英 [krɒk] 美 [krɑk]
  • n. 瓦罐;碎瓦片;老朽的人
  • vt. 使衰弱;使身体垮掉
  • vi. 变得衰弱;身体垮掉
  • n. (Crock)人名;(英)克罗克
1 / 10
crock 陶器,胡说

来自PIE*sker, 弯,转,词源同cruse, crucible. 即制造陶器,通过不断的旋转使土坯更均匀。俚语义,尿壶,胡说。

crock: English has two words crock. The one meaning ‘earthenware pot’ [OE] is now almost never heard on its own, except perhaps in the phrase ‘crock of gold’, but it is familiar from its derivative crockery [18]. Its immediate antecedents appear to be Germanic (Dutch, for instance, has the related kruik), but cognate forms appear in other Indo-European languages, including Welsh crochan and Greek krōssós. Cruet [13] comes from Anglo-Norman *cruet, a diminutive frorm of Old French crue ‘pot’, which was borrowed from Old Saxon krūka, a relative of English crock. Crock ‘decrepit person, car, etc’ [15] is earliest encountered (in Scottish English) in the sense ‘old ewe’.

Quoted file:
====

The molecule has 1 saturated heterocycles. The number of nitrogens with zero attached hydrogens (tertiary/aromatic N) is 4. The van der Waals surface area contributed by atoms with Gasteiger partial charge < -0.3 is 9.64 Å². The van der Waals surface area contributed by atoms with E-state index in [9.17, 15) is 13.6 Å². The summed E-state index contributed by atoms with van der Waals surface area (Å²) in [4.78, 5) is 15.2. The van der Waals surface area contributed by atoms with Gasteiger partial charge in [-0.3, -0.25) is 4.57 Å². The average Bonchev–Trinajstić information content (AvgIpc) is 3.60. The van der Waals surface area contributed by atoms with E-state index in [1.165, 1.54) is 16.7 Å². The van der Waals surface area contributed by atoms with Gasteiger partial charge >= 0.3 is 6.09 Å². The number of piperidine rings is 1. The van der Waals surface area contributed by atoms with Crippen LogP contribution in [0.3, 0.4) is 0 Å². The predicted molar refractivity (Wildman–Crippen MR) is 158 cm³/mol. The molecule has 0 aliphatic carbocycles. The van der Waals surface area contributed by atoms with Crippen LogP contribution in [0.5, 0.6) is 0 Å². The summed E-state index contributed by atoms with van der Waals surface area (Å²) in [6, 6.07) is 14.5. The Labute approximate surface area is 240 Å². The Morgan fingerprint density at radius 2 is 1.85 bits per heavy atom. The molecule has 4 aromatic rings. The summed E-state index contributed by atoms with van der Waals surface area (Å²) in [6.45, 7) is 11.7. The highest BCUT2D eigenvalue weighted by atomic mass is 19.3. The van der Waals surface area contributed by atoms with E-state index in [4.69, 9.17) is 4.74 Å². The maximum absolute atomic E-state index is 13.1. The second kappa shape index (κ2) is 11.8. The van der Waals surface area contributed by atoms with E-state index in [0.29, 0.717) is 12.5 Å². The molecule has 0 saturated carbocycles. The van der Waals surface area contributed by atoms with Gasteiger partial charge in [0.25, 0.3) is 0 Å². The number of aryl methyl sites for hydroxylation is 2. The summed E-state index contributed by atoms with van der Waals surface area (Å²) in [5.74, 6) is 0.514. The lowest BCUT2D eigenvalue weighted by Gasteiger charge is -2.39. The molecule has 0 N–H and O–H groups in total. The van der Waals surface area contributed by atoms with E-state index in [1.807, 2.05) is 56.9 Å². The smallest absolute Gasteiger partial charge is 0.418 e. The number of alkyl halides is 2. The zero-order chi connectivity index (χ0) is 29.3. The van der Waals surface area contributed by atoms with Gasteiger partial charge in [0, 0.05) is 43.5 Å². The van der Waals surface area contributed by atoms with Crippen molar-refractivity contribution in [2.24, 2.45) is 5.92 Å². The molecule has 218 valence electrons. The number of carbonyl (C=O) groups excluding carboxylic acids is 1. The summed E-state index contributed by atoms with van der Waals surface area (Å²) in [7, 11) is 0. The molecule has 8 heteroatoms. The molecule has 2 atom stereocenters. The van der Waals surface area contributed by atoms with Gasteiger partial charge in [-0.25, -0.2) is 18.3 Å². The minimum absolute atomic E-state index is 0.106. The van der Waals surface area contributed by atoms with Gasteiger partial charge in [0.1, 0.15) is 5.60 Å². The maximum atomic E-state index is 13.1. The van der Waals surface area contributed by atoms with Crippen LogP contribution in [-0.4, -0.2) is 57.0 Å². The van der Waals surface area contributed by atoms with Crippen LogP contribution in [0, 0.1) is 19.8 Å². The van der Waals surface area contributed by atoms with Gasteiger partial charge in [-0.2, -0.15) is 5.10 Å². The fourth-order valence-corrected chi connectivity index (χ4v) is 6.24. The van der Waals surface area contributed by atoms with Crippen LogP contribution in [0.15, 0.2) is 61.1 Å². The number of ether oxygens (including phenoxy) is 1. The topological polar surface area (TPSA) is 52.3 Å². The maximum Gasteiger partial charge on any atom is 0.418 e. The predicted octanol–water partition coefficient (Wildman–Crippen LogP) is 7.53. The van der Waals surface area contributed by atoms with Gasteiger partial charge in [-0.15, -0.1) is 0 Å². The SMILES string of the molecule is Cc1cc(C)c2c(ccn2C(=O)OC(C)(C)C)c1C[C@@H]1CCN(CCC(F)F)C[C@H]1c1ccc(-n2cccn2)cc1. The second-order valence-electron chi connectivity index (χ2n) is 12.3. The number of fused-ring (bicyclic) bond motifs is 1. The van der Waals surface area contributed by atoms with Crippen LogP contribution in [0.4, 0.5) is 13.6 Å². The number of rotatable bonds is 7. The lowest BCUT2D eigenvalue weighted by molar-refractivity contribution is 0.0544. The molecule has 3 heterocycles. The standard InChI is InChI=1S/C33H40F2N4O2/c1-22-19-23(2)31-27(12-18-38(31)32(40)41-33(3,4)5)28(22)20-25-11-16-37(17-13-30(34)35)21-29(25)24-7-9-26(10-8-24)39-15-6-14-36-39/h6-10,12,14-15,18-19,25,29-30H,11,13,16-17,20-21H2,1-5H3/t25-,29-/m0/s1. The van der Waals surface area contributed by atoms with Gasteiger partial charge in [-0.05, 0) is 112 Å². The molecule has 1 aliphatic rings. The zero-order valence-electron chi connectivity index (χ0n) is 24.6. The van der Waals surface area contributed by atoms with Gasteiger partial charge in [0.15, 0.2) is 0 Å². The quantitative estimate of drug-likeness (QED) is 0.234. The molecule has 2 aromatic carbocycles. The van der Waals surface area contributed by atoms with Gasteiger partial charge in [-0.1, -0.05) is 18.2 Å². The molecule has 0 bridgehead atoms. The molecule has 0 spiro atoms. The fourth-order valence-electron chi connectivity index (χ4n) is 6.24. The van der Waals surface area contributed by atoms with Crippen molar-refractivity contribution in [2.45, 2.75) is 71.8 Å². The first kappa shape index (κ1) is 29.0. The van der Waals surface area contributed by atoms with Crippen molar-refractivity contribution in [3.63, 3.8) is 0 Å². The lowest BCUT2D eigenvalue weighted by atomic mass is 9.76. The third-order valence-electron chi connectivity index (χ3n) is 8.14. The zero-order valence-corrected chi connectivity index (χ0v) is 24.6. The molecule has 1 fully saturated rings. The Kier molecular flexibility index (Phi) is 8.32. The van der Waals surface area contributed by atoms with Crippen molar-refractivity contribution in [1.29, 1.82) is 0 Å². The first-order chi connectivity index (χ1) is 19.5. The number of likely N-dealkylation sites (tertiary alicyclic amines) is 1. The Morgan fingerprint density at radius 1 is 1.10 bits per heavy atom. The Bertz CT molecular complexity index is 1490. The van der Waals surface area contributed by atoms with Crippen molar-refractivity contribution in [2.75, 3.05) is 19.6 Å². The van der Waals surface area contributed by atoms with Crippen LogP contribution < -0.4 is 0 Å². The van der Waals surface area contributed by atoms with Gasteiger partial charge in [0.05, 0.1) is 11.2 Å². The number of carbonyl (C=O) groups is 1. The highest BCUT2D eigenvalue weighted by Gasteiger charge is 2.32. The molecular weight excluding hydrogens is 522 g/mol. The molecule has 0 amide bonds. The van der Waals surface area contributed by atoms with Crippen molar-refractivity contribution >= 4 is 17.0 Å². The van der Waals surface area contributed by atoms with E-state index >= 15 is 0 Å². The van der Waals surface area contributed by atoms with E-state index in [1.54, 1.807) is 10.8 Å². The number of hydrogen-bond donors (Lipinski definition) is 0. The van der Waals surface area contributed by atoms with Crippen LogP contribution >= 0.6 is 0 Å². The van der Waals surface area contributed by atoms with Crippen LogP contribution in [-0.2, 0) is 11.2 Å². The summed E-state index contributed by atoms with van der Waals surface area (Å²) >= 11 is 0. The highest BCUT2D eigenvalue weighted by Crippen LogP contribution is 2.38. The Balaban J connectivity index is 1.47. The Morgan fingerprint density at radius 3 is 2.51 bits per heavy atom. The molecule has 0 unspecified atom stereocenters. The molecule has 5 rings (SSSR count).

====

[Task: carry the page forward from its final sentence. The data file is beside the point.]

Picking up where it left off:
The connotation of being ‘broken-down’, and the existence of near synonyms such as Dutch krak, Flemish krake, and Swedish krake, all meaning ‘wornout old horse’, suggest some kind of link with the word crack.

=> crockery, cruet
crock (n.)
Old English crocc, crocca "pot, vessel," from Proto-Germanic *krogu "pitcher, pot" (cognates: Old Frisian krocha "pot," Old Saxon kruka, Middle Dutch cruke, Dutch kruik, Old High German kruog "pitcher," German Krug, Old Norse krukka "pot"). Perhaps from the same source as Middle Irish crocan "pot," Greek krossos "pitcher," Old Church Slavonic krugla "cup." Used as an image of worthless rubbish since 19c., perhaps from the use of crockery as chamberpots.
1. But you don't want some old crock like me.


2. The crock isfilled with wine.


3. There are five big fish in the crock.


4. Colonel Slade: This is such a crock of shit!
史雷德中校: 这场听证会简直是胡闹(一团狗屎)!


5. If you go, also be this one crock only.
你若去, 也只是这一壶.


[ crock 造句 ]